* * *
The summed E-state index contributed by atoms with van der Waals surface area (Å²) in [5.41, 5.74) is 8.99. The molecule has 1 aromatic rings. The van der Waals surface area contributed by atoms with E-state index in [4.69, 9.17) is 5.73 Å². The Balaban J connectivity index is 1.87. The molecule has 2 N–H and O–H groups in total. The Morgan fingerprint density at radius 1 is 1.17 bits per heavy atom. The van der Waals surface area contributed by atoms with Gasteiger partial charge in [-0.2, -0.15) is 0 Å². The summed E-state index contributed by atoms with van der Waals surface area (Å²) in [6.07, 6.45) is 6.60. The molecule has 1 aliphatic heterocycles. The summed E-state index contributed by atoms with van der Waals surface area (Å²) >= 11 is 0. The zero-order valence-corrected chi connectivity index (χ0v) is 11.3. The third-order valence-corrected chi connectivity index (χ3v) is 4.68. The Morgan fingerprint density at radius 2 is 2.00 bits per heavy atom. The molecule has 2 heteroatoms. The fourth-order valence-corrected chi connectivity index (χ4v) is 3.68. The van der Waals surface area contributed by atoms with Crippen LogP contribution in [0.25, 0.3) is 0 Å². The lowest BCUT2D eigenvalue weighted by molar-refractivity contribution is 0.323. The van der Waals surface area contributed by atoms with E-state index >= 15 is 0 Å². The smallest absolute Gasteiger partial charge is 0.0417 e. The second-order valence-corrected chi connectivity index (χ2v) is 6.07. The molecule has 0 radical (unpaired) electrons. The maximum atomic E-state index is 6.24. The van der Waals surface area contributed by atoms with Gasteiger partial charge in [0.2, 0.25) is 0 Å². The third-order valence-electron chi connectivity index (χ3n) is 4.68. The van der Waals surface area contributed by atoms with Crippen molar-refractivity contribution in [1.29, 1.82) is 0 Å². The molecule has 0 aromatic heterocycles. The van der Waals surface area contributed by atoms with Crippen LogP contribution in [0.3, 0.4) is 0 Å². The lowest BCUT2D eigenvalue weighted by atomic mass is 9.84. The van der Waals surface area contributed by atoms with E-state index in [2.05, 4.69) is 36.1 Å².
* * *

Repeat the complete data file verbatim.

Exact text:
The summed E-state index contributed by atoms with van der Waals surface area (Å²) in [5.41, 5.74) is 8.99. The molecule has 1 aromatic rings. The van der Waals surface area contributed by atoms with E-state index in [4.69, 9.17) is 5.73 Å². The Balaban J connectivity index is 1.87. The molecule has 2 N–H and O–H groups in total. The Morgan fingerprint density at radius 1 is 1.17 bits per heavy atom. The van der Waals surface area contributed by atoms with Gasteiger partial charge in [-0.2, -0.15) is 0 Å². The summed E-state index contributed by atoms with van der Waals surface area (Å²) in [6.07, 6.45) is 6.60. The molecule has 1 aliphatic heterocycles. The summed E-state index contributed by atoms with van der Waals surface area (Å²) >= 11 is 0. The zero-order valence-corrected chi connectivity index (χ0v) is 11.3. The third-order valence-corrected chi connectivity index (χ3v) is 4.68. The Morgan fingerprint density at radius 2 is 2.00 bits per heavy atom. The molecule has 2 heteroatoms. The fourth-order valence-corrected chi connectivity index (χ4v) is 3.68. The van der Waals surface area contributed by atoms with Crippen LogP contribution in [0.25, 0.3) is 0 Å². The lowest BCUT2D eigenvalue weighted by molar-refractivity contribution is 0.323. The van der Waals surface area contributed by atoms with E-state index >= 15 is 0 Å². The smallest absolute Gasteiger partial charge is 0.0417 e. The second-order valence-corrected chi connectivity index (χ2v) is 6.07. The molecule has 0 radical (unpaired) electrons. The maximum atomic E-state index is 6.24. The van der Waals surface area contributed by atoms with Gasteiger partial charge in [0.2, 0.25) is 0 Å². The third-order valence-electron chi connectivity index (χ3n) is 4.68. The van der Waals surface area contributed by atoms with Crippen molar-refractivity contribution in [1.29, 1.82) is 0 Å². The molecule has 0 aromatic heterocycles. The van der Waals surface area contributed by atoms with Crippen LogP contribution in [0.3, 0.4) is 0 Å². The lowest BCUT2D eigenvalue weighted by atomic mass is 9.84. The van der Waals surface area contributed by atoms with E-state index in [2.05, 4.69) is 36.1 Å².